|This article's factual accuracy may be compromised due to out-of-date information. (December 2011)|
|Headquarters||Dundee, Scotland, UK|
|Key people||Gary Dale (CEO)
Dave Jones (Creative Director)
Tony Harman (President)
Ian Hetherington (Chairman)
APB (June 2010)
|Employees||200+ (before layoffs)|
Realtime Worlds Ltd was a video game developer based in Dundee, Scotland from 2002 until its closure in September 2010. Realtime Worlds was the largest independent game developer in Scotland with over 200 employees as well as a small Boulder, Colorado office.
Realtime Worlds was founded in early 2002 by David Jones (formerly of DMA Design) who developed the popular franchises Grand Theft Auto (GTA) and Lemmings. Much of the initial workforce was previously employed at Rage Software, as Rage Games (Scotland). During this period the core team who would go on to form Realtime Worlds developed first-person shooter game Mobile Forces for Microsoft Windows. Upon the demise of Rage Software, Dave Jones bought out Rage Games (Scotland) to form Realtime Worlds.
Their first release under the name Realtime Worlds was the critically acclaimed 2007 action-adventure third-person sandbox game Crackdown, an Xbox 360 exclusive title. In 2010, they released a massively multiplayer online game for Microsoft Windows, titled APB (All Points Bulletin), which had been in development for five years, and was hoped to generate upwards of "hundreds of millions of pounds".
In 2007, at Develop magazine's Industry Excellence Awards, the company was nominated in a record-breaking seven categories, and took home the awards for Innovation and New UK/European Studio. Company chairman Ian Hetherington was also crowned Development Legend. At the 2007 British Academy of Film and Television Arts Video Game Awards ceremony, Crackdown was nominated in five categories and won two, for Action and Adventure and Use of Audio. In 2008, Crackdown was honored as Best Debut by the GDC's Game Developers Choice awards.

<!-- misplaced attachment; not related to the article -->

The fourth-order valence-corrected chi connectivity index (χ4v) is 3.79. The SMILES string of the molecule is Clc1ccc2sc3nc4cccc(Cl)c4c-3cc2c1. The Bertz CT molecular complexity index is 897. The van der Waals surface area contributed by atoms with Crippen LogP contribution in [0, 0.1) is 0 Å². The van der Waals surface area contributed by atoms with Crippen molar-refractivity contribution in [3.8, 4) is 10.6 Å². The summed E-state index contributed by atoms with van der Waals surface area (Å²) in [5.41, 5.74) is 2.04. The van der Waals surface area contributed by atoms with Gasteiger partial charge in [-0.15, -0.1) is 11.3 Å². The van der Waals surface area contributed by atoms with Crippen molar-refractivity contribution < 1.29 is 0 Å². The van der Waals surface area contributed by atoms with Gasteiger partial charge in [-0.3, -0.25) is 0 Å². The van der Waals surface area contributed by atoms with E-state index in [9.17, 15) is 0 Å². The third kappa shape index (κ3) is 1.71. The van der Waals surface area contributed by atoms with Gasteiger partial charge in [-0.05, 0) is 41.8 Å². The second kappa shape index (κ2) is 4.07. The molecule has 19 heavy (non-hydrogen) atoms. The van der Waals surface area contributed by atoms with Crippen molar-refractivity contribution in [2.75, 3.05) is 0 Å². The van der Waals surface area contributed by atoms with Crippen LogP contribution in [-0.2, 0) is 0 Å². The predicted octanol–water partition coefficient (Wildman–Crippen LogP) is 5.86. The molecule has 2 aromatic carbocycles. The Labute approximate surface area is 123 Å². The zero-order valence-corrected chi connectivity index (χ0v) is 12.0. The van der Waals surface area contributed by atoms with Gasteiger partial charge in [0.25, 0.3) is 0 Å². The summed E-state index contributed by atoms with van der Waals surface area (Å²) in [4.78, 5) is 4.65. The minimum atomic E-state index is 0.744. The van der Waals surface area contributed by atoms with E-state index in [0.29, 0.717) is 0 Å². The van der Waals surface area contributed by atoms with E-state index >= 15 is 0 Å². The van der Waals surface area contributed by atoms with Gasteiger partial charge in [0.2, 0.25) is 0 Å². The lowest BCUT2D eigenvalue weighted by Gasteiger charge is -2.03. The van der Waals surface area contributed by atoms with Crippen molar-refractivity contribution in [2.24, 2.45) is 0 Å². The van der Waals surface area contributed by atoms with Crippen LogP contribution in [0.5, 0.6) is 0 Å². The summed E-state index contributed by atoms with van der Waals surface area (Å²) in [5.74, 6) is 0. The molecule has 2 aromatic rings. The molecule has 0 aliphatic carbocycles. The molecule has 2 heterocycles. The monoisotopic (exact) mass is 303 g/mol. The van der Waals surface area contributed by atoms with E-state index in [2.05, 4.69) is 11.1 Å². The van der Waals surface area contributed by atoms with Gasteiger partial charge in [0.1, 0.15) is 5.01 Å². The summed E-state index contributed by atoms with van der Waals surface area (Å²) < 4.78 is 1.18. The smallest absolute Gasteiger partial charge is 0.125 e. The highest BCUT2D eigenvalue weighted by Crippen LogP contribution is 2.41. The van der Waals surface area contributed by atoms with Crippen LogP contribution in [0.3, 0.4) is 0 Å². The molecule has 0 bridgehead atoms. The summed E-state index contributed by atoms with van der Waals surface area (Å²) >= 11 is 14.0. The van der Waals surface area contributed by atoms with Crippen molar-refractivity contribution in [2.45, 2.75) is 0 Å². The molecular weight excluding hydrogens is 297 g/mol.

On 14 February 2008, it was announced that Realtime Worlds had secured US$50M in funding from a consortium led by venture capitalists Maverick Capital and New Enterprise Associates and joined by the WPP Group, a London-based advertising firm. The funds are expected to be used towards "continued expansion".
On 1 May 2010 Realtime Worlds annual accounts revealed a further US$21M investment was made in the company in January 2010. This brings the total investment in Realtime Worlds since 2006 to US$101M.
On 29 June 2010, after five years of development, with lengthy delays, APB was released to the general public. As of 15 July 2010, APB has a metacritic score of 58/100.
On 7 July 2010, Realtime Worlds announced that it was to restructure its work force to focus more on providing "total support" for APB.
On 16 September 2010, Realtime Worlds announced that it will be shutting down APB's servers for good.
Administration and closure
On 17 August 2010, six weeks after the release of APB, Realtime Worlds entered administration with Begbies Traynor, announcing major layoffs to their Dundee division, and mostly closing their Colorado office. References state that 50 employees would be held to maintain the game APB All Points Bullentin, though it was unclear to what extent. Joint administration was conducted by Paul Dounis and Ken Pattullo of the Begbies Traynor Group.
Dounis stated: "Our intention is to continue trading the company while we attempt to find a going concern buyer which will safeguard the future of the business." The following day (18 August), Begbies Traynor announced that Realtime Worlds had attracted interest from potential buyers "from both sides of the Atlantic." On 19 August, Begbies Traynor confirmed that a buyer needed to be found for the company as a going concern by the end of September. If that deadline was not achieved, liquidation was the most likely option for Realtime Worlds.
On 12 November 2010, bidding on thousands of Realtime Worlds lots ended, with industrial auctioneer Sweeney Kincaid managing the sales and collections. The lots included monitors, computers and games consoles.
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